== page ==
In 1913, the synod of bishops had seven members.  They were metropolitans, archbishops and bishops, not government employees.  The head of the synod was the metropolitan of St. Petersburg, Vladimir, who had a long and distinguished career as a bishop and who was to become the first hieromartyr of the communist yoke.  The chief opponent of name-worshipping on the synod was Metropolitan Anthony Khrapovitsky of blessed memory, a theologian and distinguished bishop who went on to become the first of the first hierarchs of the Russian Church Abroad and spiritual father of saints, including St. John Maximovich and St. Justin Popovich.  Ironically, after the HOCNA clergy departed from the Russian Church Abroad, they venerated Metropolitan Anthony as their spiritual forefather and a yet-to-be-glorified saint.
Note 2.  The HOCNA hierarchs allege that the Russian Synod of 1913 based its decision on teachings condemned by the Holy Council of Constantinople of 1351.
True or false?
First, let’s decode the allegation.  The Holy Council of Constantinople of 1351 was the last in a series of councils that met to decide whether the teachings of St. Gregory Palamas on hesychasm were Orthodox or heretical.  At this council, St. Gregory Palamas was vindicated, and his opponents, Barlaam and Acindynos, were condemned.  So the HOCNA hierarchs are accusing the Russian Synod of 1913 of falling into the heresy of the Barlaamites, and unwittingly opposing the teaching of St. Gregory Palamas.This charge is false, and it has already been answered by Holy Transfiguration Monastery, by Fr. Maximos of Holy Ascension Monastery, and by other authors whose work appears on this site.  Here is a quote from the HTM fathers’ Historical Events and Analysis of the Name Worshipping Controversy:

The natural energy of God’s essence does not differ from God’s essence and is not separate from it. They are not two separate things for God’s natural energy is simple as is His essence. St Gregory Palamas repeated this Patristic truth against the Barlaamites, when he declared, that it was a God-befitting distinction, which in no way violated the divine simplicity. God is not diminished, but he is everywhere present in all his essence, wherever his energy is differentiated and measured out according to His will; He is present in His grace in the measure he determines for every creature. The Nameworshippers call those who do not believe in their new teaching, Barlaamites. However, it is their “dogma” that resembles the Barlaam heresy; for they, like Barlaam, declare that the grace of God is created, since they declare a created name is God Himself.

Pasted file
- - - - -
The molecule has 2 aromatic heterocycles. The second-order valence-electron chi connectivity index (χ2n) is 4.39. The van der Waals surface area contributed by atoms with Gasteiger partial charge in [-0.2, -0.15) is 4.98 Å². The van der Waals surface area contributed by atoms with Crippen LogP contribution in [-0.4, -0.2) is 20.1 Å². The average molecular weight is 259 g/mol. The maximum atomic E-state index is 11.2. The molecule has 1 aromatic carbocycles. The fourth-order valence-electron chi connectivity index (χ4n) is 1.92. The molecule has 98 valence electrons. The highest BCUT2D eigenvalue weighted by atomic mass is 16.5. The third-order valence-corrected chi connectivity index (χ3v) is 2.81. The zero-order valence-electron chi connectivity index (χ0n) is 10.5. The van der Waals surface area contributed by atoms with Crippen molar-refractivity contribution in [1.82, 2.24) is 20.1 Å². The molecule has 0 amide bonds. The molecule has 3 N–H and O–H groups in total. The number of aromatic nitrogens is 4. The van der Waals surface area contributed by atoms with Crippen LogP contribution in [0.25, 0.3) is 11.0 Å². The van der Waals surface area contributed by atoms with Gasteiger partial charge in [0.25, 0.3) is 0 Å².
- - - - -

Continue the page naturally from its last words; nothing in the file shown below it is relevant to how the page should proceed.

To quote from Fr. Maximos’s essay, Smokescreens:
Recently, a heresy called “name-worshipping” has reared its head. This heresy is so called because its adherents believe that the name of God is God Himself; that is, that His name is a divine energy and hence uncreated. This ridiculous idea was condemned by the Synod of Constantinople in 1913 and again by the Russian Synod the same year. These Synods declared heretical the idea that the name of God is an energy of God or God Himself. This is the central point of the heresy, from which all of their other deviant beliefs follow. The Russian Synod, however, added a few comments of its own on the subject of the divine energies and the divinity, which used a slightly different terminology than the manner of expression used by St. Gregory Palamas (the expositor par excellence on the subject of the divine energies.) The Synod’s terminology was not so much heretical as not as clear and precise as St. Gregory’s exposition; and this was evidently the result of the Russian bishops’ lack of familiarity with the polemical writings of the saint, which had mostly not been translated into Russian at the time. The modern name-worshippers have seized upon this imprecision of terminology and have made it their banner; or rather, their smokescreen, declaring that they cannot accept the Russian council because it opposes the teaching of St. Gregory Palamas. In so doing, they have missed the main point, which is that even if the Russian Synod expressed itself poorly, name-worshipping is still a heresy. The Russian condemnation of name-worshipping is still valid in and of itself, even if the terminology it used in its further explanation of the subject is questionable. Moreover, the heresy was also condemned by the Synod of Constantinople, which used no dubious terminology. Yet the name-worshippers also refuse to recognize this council. Hence, it is clear that their motivation in attacking the language of the Russian Synod is not pious concern over expression, but rather because they simply do not accept the Orthodox teaching on the name of God.